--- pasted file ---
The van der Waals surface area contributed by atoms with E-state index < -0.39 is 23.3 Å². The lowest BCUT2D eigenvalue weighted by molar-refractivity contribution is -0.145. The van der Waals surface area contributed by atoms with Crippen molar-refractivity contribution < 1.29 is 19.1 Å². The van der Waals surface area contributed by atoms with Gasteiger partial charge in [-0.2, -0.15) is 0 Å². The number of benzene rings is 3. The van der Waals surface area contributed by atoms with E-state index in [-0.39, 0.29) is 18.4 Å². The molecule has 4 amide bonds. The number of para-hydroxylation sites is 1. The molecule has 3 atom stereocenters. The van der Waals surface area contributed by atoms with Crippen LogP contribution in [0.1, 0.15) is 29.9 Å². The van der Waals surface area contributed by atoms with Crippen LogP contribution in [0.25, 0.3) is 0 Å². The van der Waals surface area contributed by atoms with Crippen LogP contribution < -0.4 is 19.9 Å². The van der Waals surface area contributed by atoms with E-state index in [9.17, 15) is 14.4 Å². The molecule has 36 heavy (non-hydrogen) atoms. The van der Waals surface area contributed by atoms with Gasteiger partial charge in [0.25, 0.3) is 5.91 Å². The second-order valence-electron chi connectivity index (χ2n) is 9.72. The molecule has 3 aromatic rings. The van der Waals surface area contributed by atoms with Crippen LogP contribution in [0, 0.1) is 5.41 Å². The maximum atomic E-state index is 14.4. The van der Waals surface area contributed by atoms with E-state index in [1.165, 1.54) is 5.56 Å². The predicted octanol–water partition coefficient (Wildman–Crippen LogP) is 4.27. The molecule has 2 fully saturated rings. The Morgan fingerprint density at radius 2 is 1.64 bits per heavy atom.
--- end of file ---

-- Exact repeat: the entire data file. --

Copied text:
The van der Waals surface area contributed by atoms with E-state index < -0.39 is 23.3 Å². The lowest BCUT2D eigenvalue weighted by molar-refractivity contribution is -0.145. The van der Waals surface area contributed by atoms with Crippen molar-refractivity contribution < 1.29 is 19.1 Å². The van der Waals surface area contributed by atoms with Gasteiger partial charge in [-0.2, -0.15) is 0 Å². The number of benzene rings is 3. The van der Waals surface area contributed by atoms with E-state index in [-0.39, 0.29) is 18.4 Å². The molecule has 4 amide bonds. The number of para-hydroxylation sites is 1. The molecule has 3 atom stereocenters. The van der Waals surface area contributed by atoms with Crippen LogP contribution in [0.1, 0.15) is 29.9 Å². The van der Waals surface area contributed by atoms with Crippen LogP contribution in [0.25, 0.3) is 0 Å². The van der Waals surface area contributed by atoms with Crippen LogP contribution < -0.4 is 19.9 Å². The van der Waals surface area contributed by atoms with E-state index in [9.17, 15) is 14.4 Å². The molecule has 36 heavy (non-hydrogen) atoms. The van der Waals surface area contributed by atoms with Gasteiger partial charge in [0.25, 0.3) is 5.91 Å². The second-order valence-electron chi connectivity index (χ2n) is 9.72. The molecule has 3 aromatic rings. The van der Waals surface area contributed by atoms with Crippen LogP contribution in [0, 0.1) is 5.41 Å². The maximum atomic E-state index is 14.4. The van der Waals surface area contributed by atoms with E-state index in [1.165, 1.54) is 5.56 Å². The predicted octanol–water partition coefficient (Wildman–Crippen LogP) is 4.27. The molecule has 2 fully saturated rings. The Morgan fingerprint density at radius 2 is 1.64 bits per heavy atom.